[RPG] How might the weight of a falling object affect the damage it causes


Fall damage is 1d6 per 10 feet. What adjustments if any should I make for objects falling on a player character? (e.g. a bear)

Assuming the objects are meaningful threats but not instant character death, should the weight of an object change the calculation, e.g. more then 1d6 per 10 feet.

Or is this more in the spirit of improvising damage chart? i.e. the setback (cat to face) dangerous (orc fell on me), and deadly (the large bear).

If this is house-rule territory does any one have any experience or advice beyond the wiki page relevant to 5e.

Best Answer

Think of falling objects as traps and use the damage severity levels in the DMG as guidance

Using the same rules for falling damage and damage from a falling object breaks down when you start to consider different types of objects. A vase knocked down from a shelf and hitting a character is likely to destroy the vase but, depending what the vase is made of, only slightly set back the character. From the same height a dropped stone statue may knock a character unconscious.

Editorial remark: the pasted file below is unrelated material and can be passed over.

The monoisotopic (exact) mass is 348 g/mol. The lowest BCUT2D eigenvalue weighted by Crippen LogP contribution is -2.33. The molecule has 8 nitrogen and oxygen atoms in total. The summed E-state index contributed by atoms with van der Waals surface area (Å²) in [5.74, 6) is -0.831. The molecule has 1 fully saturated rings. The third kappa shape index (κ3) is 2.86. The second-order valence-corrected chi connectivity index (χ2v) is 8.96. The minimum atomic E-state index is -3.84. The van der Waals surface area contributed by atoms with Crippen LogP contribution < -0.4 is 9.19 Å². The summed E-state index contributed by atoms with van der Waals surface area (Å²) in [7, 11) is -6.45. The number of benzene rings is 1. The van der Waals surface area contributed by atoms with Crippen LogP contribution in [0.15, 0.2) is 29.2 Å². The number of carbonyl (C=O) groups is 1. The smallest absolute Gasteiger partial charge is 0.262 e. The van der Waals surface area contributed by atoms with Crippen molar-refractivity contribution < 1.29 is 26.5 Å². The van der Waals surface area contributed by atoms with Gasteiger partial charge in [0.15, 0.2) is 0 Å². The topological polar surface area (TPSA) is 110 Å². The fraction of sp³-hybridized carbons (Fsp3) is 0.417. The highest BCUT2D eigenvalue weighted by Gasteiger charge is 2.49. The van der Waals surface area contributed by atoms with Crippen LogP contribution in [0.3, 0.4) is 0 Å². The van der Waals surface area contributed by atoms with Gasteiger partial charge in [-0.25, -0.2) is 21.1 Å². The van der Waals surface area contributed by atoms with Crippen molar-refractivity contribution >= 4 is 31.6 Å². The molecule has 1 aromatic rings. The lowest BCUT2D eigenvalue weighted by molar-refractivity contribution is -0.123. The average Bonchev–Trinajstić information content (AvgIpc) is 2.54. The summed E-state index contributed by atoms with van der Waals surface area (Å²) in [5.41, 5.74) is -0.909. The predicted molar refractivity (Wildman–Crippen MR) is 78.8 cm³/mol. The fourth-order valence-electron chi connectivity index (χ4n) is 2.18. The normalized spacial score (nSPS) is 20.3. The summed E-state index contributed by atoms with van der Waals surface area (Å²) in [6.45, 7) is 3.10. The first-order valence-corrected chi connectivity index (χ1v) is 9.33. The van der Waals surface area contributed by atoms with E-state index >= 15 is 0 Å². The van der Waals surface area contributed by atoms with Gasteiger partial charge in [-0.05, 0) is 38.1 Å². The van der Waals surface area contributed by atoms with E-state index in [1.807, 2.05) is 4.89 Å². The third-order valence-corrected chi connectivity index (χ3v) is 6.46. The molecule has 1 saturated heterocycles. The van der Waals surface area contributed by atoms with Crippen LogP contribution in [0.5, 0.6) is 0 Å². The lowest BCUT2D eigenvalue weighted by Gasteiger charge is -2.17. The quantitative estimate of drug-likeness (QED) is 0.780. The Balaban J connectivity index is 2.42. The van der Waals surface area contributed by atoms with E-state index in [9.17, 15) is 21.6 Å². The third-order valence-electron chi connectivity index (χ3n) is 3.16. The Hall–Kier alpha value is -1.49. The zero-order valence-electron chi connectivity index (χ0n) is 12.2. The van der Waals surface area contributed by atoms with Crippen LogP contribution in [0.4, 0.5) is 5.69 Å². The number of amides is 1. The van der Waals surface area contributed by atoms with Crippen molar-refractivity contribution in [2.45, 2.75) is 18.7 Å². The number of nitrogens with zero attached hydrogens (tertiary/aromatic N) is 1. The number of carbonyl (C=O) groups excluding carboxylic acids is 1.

Luckily the DMG gives some guidance on this. DMG p.121 introduces the idea of setting trap damage by combining character level and the severity of the trap. This is a very useful concept as it makes it easy to go from a thematic description (An armored bear falling from the roof) to the rules effect (A deadly trap but perhaps easily dodged).

Lastly DMG p.122 provides an example, "collapsing roof", trap that I think is valuable to consider. The damage from the roof is 4d10, a dangerous trap, however to end up taking that damage a character would have to first miss an easy check to spot the trip wire and a moderate check to take half damage. Handling falling objects as traps to be avoided rather than attacks being made helps to keep falling objects from becoming too powerful as well as encouraging players to think about them as something special.